Imagine, if you can, waking up one morning with excruciating chest pain and finding out, not long after, that you’re almost certainly going to be paralysed from the waist down for the rest of your life; caused by a burst blood-vessel in the spine, it’s a horror situation which nobody wants to think about, yet this happened to Carolyne, and contributed to the end of her 10-year relationship. Or, consider for a moment that you were born with a rare genetic condition that causes tumors to grow all over your face and body (type 1 neurofibromatosis, if you were wondering). Or, if you’d rather, think about what it’s like to see the world through a different pair of eyes; you write poetry for women and they look at you funny, and when you detect the slightest sign of affection you fall truly, madly, deeply in love (although you don’t start listening to Savage Garden all the time, so it could be worse you suppose).
Episode 2 of The Undateables was just as fascinating as the first installment, and what I really liked about this show in particular was the honesty and determination of all 3 individuals. Confronted with a hell of a lot to deal with, Carolyne, Justin and Shaine gave real insight into their particular issues, with Carolyne admitting that she thought a lot of men might only be interested in her as a “fascination fuck”. Personally, I think Channel 4 should be commended — the editing was sensitive, the narration wasn’t condescending in the least and, overall, I felt everything that needed to be addressed was. It began with Shaine: a 31-year-old man from B0urnemouth…
Shaine looks like he should be a magician, like he was born to be a magician. That was my first impression of this sweet, innocent man who was looking for love. And I don’t mean looking for love in a vague, non-specific if-there’s-nothing-else-on-telly-I-might-sign-up-to-plenty-of-fish kind of a way, oh no. Because here was a man who would stop at nothing to find his soul mate. Honestly, throughout the film, Shaine’s belief in love astounded me. Not only that but I was jealous of just how well he was able to iron (next to him it’s debatable I can iron anything at all. If anyone asks me from now on, I’m just going to say I have an Ironing Difficulty and hope they don’t Google it).
Then we moved onto Justin. 39-years-old and a stock assitant from Rugby, my first impression of Justin was I wonder if his body aches all the time? I say this because his condition has, over the years, caused his body to grow larger on one side, making his head sit more to the right than in the middle. I thought about people I know who moan about a bit of back-ache, and I thought about how I had moaned just the other day because I banged my head on the stupid bloody panel that you have to pull out above our hot-plates to allow the fan to kick in. It’s poorly designed with horrible sharp edges just perfect for making a 6-foot-man’s head bleed, yes, but it’s just a snap-shot in time that barely counts (past the initial “fuck me that really hurt!” bit which usually lasts a good ten minutes). Forget ten minutes: Justin had been putting up with his condition ever since he’d been born. More to the point, Justin had never had a date, or had any kind of relationship. Listening to him talk about wanting to find someone, I couldn’t help but feel rather pathetic and really very lucky. And that’s not something I usually say in conjunction with that stupid fan-door things, I can tell you.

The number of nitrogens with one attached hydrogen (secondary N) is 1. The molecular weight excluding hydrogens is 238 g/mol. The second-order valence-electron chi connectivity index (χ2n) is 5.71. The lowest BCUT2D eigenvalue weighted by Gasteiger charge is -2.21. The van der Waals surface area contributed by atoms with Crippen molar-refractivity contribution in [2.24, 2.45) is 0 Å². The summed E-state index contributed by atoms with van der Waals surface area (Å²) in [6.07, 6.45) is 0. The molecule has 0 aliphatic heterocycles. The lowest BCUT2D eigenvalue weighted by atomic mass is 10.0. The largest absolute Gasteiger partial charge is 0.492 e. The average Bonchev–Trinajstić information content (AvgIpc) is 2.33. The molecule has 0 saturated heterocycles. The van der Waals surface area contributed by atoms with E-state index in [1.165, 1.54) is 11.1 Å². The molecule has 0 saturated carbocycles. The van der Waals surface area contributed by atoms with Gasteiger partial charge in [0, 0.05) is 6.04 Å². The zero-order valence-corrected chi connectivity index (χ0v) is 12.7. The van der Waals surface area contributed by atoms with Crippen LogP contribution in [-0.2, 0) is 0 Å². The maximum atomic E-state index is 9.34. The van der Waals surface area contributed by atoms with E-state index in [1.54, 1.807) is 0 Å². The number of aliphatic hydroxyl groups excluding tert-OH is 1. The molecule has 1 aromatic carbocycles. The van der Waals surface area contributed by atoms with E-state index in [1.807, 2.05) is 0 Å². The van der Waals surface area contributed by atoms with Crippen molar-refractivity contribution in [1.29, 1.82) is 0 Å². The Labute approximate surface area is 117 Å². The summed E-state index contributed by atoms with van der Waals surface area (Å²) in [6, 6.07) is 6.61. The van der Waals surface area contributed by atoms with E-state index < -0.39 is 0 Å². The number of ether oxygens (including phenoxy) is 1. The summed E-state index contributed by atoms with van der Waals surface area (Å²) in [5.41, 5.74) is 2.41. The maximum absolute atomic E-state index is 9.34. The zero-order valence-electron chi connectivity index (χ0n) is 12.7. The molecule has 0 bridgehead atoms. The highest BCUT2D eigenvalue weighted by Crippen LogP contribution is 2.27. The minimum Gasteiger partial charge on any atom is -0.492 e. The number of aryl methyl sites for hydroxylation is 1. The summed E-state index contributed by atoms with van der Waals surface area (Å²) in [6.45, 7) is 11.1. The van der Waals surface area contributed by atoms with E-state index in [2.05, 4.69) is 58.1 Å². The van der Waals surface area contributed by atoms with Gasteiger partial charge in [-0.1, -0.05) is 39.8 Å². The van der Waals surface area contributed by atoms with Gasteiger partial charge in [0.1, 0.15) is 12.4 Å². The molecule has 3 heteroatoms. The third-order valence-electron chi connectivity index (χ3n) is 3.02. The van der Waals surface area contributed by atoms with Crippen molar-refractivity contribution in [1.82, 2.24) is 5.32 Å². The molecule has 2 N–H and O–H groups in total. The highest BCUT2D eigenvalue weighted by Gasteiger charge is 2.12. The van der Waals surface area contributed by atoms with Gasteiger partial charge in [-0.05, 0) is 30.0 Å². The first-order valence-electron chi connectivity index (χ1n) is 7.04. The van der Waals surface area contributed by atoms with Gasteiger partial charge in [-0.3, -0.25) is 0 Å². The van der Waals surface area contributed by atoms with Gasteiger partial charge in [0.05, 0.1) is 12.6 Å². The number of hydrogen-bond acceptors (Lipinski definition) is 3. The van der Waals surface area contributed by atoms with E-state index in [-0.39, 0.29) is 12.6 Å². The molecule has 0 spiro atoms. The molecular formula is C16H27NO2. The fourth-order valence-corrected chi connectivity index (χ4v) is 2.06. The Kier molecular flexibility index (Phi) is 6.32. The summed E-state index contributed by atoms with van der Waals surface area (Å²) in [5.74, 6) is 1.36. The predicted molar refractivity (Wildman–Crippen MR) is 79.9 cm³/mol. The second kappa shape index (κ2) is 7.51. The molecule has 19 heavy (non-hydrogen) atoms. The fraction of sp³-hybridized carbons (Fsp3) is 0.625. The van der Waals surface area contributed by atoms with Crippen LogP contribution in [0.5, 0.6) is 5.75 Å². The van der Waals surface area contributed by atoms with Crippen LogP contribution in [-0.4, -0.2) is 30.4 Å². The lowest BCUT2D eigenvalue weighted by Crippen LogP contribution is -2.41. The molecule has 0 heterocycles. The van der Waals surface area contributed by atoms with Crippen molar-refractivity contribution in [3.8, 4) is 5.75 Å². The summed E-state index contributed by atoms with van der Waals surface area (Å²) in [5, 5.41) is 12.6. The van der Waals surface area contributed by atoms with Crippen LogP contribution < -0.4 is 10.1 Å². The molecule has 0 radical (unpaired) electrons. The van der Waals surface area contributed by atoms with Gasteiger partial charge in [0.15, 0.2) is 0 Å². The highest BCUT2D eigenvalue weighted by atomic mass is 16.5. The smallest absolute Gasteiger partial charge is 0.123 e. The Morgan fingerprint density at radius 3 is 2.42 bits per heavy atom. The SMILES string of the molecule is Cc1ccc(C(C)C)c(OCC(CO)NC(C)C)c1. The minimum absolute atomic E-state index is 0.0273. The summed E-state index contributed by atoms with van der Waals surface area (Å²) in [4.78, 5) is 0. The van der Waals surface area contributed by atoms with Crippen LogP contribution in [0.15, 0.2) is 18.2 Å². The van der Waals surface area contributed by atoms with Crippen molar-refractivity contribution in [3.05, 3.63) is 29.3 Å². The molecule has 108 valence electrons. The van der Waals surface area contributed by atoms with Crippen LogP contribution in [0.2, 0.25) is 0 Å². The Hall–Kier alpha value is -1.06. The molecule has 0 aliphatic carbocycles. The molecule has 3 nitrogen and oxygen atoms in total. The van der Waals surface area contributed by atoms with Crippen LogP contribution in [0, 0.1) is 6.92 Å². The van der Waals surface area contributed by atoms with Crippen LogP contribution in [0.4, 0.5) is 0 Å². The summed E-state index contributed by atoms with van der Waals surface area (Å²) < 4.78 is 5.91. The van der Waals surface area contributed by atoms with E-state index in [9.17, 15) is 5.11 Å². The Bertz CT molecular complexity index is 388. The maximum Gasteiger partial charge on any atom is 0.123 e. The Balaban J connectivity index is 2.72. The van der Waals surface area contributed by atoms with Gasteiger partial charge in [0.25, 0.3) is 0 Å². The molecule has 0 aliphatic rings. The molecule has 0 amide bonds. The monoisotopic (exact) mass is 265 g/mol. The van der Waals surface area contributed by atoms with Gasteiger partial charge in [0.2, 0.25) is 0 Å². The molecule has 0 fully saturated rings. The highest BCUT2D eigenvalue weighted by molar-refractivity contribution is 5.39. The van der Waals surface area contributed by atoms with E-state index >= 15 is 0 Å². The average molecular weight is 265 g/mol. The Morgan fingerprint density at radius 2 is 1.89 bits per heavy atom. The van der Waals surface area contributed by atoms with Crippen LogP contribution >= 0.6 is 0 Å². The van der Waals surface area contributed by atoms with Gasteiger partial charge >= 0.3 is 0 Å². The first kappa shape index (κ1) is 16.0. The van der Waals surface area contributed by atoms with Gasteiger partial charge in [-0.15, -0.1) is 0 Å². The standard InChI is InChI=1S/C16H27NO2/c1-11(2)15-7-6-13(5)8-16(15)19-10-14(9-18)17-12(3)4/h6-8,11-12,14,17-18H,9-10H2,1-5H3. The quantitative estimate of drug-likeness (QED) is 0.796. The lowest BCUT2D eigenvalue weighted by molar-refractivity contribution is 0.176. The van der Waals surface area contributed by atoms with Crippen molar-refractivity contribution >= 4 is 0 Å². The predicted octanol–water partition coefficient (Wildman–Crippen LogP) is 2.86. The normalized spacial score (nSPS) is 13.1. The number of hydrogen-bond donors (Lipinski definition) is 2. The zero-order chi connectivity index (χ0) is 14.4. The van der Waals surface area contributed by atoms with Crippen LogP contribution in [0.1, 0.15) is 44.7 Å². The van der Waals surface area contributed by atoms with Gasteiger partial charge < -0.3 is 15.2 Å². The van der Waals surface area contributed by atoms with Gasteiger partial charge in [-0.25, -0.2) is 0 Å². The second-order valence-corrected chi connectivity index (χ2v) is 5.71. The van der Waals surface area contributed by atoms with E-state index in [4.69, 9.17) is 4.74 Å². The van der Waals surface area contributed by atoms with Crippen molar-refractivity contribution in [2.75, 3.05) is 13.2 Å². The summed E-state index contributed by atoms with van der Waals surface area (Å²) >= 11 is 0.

Lastly, enter Carolyne, a pretty 29-year-old woman from Manchester. And it was this part of the show which got to me for several reasons: 1) I could empathise with what had happened to her (as many people who have read this blog will know, between 2006 and 2009 I was very ill with a rare virus which wasn’t detected until the damage had been done; I too woke up one day, and within several hours had completely lost the use of my legs — something which, unlike Carolyne, I fortunately later got back and recovered from). And 2) Carolyne spoke about men asking, very callously, “Can you still have sex?” As if that matters more than anything else in the world. I could also understand where Carolyne was coming from in terms of losing everything she’d had; when I became ill, it all started to fade quickly once the house of cards came tumbling down, and, like me, the illness was also the kiss of death for her relationship (although I don’t blame my girlfriend at the time; I’m certain I was a massive pain in the arse).